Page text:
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West Virginia Nursing Home Arbitration Agreement Signed by Daughter Found Valid

nurse talking to a patient

A recent opinion from the West Virginia Supreme Court of Appeals could affect the ability of many nursing home residents around the country to sue for abuse, neglect, negligence, or for any other reason.  Read on to learn about the case and contact an experienced West Virginia nursing home abuse lawyer with any additional questions.

Check your nursing home contract for an arbitration agreement

Checking yourself or a loved one into a nursing home can be a complicated and stressful process, accompanied by mountains of paperwork, and it can be easy to miss important contractual details before signing everything.  Like many companies in recent years, nursing homes often include arbitration agreements in their contracts.  Arbitration agreements limit one or both parties’ right to sue in court, instead requiring that if a legal dispute arises, it must be taken to an arbitrator. 

Arbitration is typically much better for the nursing home than for the patient, as it comes with more limited legal rights and remedies and prevents larger group lawsuits like class actions even if the company has harmed many people.  A good nursing home abuse lawyer will often try to get the arbitration part of a contract invalidated in the hopes of going to court instead.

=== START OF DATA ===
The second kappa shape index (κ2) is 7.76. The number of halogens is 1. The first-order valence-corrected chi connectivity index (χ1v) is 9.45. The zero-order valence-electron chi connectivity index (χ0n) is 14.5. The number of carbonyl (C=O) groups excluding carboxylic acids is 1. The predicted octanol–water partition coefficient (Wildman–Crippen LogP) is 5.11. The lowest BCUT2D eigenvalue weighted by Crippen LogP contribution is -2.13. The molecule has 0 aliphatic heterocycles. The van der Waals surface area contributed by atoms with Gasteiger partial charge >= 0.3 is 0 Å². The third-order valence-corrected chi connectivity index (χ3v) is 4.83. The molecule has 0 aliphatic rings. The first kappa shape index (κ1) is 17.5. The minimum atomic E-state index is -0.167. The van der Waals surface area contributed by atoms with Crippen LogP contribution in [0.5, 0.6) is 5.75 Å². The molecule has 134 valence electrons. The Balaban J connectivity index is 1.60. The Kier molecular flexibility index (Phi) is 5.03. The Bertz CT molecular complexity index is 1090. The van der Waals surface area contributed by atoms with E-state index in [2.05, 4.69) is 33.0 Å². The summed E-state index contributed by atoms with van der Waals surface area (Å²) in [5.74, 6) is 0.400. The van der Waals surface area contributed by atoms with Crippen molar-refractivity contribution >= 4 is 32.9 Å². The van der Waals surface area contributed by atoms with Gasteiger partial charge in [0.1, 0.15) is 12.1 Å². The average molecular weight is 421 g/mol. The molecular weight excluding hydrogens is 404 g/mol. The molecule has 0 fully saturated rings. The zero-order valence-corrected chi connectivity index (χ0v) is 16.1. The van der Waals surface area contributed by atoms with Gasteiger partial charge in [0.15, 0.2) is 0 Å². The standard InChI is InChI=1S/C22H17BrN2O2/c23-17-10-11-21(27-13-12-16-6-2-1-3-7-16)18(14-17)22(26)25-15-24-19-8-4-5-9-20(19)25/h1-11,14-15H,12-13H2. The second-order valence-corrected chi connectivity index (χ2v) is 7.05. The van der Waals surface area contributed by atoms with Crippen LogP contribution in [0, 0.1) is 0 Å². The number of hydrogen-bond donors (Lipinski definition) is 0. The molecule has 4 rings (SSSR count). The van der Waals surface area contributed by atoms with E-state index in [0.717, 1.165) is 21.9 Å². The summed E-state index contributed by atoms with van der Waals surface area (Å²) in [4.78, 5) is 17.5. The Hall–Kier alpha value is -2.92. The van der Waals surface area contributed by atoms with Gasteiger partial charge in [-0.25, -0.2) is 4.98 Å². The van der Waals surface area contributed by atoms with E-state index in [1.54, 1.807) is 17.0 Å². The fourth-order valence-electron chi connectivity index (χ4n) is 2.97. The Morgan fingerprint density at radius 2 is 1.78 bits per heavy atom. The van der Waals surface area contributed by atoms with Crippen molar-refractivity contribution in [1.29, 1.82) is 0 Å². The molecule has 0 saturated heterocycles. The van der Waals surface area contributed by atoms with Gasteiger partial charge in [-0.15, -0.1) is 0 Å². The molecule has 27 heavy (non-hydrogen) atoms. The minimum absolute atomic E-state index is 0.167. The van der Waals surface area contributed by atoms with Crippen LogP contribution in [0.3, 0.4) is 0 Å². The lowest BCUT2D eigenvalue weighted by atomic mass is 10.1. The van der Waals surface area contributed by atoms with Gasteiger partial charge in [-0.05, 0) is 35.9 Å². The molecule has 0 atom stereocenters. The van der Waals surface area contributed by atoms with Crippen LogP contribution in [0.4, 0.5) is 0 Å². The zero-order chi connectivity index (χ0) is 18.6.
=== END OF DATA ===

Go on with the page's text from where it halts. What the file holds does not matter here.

Court upholds nursing home arbitration agreement signed by daughter

In AMFM LLC v. Shanklin, West Virginia’s state supreme court addressed the validity of a contract signed by the patient’s daughter.  A daughter checked her mother into a nursing home and signed all papers on her behalf, as the mother had dementia.  Three years later, the mother was checked out and died within a month.  The daughter, on behalf of her mother’s estate, filed a wrongful death lawsuit against the nursing home, with allegations including neglect and abuse.  The nursing home pointed to the arbitration agreement in the original contract, signed by the daughter, and sought to dismiss the lawsuit.  The daughter argued that when she signed the contract, she did not have actual authority to sign on her mother’s behalf, as she had only an alternate durable power of attorney; the durable power of attorney (DPOA) named her brother as attorney-in-fact, and the power only passed to the daughter if the son was unavailable.

The court found that the daughter had been representing herself as being her mother’s DPOA for several years, making legal decisions including signing the nursing home contract and other medical decisions even after her mother left the nursing home, without the son’s knowledge or consent, and he had never exercised his DPOA rights.  As a result, for the purposes of the arbitration agreement, the daughter was effectively the DPOA, and the agreement was deemed valid.  The court ordered the suit be dismissed and arbitration compelled.

If you or a loved one have been the victim of nursing home abuse in West Virginia, contact the compassionate and knowledgeable Martinsburg personal injury lawyers at Burke, Schultz, Harman & Jenkinson for a free case evaluation at 304-263-0900 or (304) LAWYERS.

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